Thursday, 16 February 2017

Fake news from nowhere

A distinguished political analyst in Nigeria lamented last month that the country had probably invented the Fake News phenomenon, closely linked to Donald Trump's presidential election campaign in the United States and a lucrative business model. As if to buttress this claim, some Nigerian bloggers and commentators were last month assuring us that President Muhammadu Buhari had died of a mystery illness. Days earlier, his office had announced that he would be staying in London for medical tests.

When the death story petered out, it was replaced by reports of Vice-President Yemi Osinbajo being held hostage by several state governors as well as Senate President Bukola Saraki until he agreed to stand down and transfer his powers, as head of state in Buhari's absence, to one of their number. For Nigerians of a nervous disposition, this is a reworking of the plot around the ailing President Umaru Musa Yar'Adua in 2010. The planned trip on 16 February by Saraki and the Speaker of the House of Representatives, Yakubu Dogara, to see Buhari in London may dispel some of the myth-making. The scarcity of information so far about Buhari's ailments has given Nigeria's Fake News industry a shot in the arm.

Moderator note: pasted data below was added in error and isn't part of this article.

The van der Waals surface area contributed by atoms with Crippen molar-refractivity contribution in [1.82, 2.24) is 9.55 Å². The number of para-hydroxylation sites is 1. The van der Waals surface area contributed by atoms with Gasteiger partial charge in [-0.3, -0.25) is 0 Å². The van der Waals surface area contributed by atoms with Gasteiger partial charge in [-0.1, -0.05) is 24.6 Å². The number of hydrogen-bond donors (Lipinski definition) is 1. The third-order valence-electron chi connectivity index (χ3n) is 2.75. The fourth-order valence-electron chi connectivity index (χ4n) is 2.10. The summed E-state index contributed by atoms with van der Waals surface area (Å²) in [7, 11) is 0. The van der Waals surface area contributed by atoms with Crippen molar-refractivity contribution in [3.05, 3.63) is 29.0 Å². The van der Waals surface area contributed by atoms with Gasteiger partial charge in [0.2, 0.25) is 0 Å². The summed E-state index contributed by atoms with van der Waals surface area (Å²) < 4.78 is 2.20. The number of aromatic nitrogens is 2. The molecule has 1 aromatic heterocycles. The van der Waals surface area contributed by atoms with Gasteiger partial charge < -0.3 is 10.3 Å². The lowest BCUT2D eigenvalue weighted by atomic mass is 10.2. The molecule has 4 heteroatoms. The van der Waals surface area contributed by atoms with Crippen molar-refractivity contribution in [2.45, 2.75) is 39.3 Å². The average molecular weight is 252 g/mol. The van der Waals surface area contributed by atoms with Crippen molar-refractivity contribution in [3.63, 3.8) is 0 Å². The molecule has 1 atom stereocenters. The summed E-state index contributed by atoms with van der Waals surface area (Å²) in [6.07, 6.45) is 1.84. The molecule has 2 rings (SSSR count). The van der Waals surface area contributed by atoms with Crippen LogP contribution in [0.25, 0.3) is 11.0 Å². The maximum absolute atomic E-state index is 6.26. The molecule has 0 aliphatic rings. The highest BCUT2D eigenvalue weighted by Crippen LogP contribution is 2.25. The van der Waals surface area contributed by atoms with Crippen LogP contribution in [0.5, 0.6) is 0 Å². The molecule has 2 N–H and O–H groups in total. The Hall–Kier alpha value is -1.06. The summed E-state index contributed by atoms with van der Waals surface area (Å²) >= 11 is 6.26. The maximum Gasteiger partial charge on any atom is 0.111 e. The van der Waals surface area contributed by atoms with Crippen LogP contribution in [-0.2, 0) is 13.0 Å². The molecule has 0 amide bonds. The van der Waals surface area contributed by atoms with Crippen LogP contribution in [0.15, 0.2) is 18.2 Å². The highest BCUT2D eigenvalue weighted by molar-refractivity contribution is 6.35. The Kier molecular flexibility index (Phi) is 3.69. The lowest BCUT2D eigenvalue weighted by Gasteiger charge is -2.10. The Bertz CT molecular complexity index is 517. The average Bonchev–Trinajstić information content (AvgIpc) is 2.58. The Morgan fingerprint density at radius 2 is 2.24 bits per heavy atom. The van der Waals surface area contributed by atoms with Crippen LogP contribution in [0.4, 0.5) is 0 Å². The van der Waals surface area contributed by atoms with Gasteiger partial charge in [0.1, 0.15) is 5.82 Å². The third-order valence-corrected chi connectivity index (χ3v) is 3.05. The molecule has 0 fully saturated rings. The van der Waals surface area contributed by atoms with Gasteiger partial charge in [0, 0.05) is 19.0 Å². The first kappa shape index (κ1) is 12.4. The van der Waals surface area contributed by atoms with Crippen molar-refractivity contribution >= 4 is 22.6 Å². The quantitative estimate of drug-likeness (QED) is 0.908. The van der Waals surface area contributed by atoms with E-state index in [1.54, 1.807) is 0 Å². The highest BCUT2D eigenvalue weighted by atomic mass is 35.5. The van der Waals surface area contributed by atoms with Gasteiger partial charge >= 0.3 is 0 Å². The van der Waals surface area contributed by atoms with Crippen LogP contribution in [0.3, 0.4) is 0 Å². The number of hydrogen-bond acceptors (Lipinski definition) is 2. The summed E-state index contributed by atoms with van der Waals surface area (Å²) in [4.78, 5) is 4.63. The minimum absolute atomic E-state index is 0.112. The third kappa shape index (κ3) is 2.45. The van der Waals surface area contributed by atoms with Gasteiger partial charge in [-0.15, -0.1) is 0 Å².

Curiously, investors in Nigeria's billion-dollar Eurobond seem unbothered by the President's indisposition. The bond issue was eight times over-subscribed and with an interest rate several percentage points lower than those of other economies in the region.

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